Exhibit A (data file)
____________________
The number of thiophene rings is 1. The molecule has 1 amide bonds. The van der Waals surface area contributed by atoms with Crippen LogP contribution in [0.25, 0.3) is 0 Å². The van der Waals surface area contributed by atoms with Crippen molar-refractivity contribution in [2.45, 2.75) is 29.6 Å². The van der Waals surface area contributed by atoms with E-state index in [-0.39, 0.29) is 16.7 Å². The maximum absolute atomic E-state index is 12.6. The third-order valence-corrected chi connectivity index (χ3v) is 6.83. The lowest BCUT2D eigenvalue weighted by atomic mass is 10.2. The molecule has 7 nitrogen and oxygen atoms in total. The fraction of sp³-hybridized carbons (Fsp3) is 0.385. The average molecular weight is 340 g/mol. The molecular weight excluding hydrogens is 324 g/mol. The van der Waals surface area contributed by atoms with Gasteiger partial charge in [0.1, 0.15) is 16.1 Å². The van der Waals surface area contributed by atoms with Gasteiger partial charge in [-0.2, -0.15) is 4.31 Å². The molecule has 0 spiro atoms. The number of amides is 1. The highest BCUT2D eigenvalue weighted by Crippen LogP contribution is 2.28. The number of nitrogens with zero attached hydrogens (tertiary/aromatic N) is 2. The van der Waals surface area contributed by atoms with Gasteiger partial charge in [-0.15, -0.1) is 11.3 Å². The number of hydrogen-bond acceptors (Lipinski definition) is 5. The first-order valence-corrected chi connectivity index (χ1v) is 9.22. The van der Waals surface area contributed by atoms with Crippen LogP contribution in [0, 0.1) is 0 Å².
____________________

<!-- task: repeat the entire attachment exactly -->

The number of thiophene rings is 1. The molecule has 1 amide bonds. The van der Waals surface area contributed by atoms with Crippen LogP contribution in [0.25, 0.3) is 0 Å². The van der Waals surface area contributed by atoms with Crippen molar-refractivity contribution in [2.45, 2.75) is 29.6 Å². The van der Waals surface area contributed by atoms with E-state index in [-0.39, 0.29) is 16.7 Å². The maximum absolute atomic E-state index is 12.6. The third-order valence-corrected chi connectivity index (χ3v) is 6.83. The lowest BCUT2D eigenvalue weighted by atomic mass is 10.2. The molecule has 7 nitrogen and oxygen atoms in total. The fraction of sp³-hybridized carbons (Fsp3) is 0.385. The average molecular weight is 340 g/mol. The molecular weight excluding hydrogens is 324 g/mol. The van der Waals surface area contributed by atoms with Gasteiger partial charge in [0.1, 0.15) is 16.1 Å². The van der Waals surface area contributed by atoms with Gasteiger partial charge in [-0.2, -0.15) is 4.31 Å². The molecule has 0 spiro atoms. The number of amides is 1. The highest BCUT2D eigenvalue weighted by Crippen LogP contribution is 2.28. The number of nitrogens with zero attached hydrogens (tertiary/aromatic N) is 2. The van der Waals surface area contributed by atoms with Gasteiger partial charge in [-0.15, -0.1) is 11.3 Å². The number of hydrogen-bond acceptors (Lipinski definition) is 5. The first-order valence-corrected chi connectivity index (χ1v) is 9.22. The van der Waals surface area contributed by atoms with Crippen LogP contribution in [0, 0.1) is 0 Å².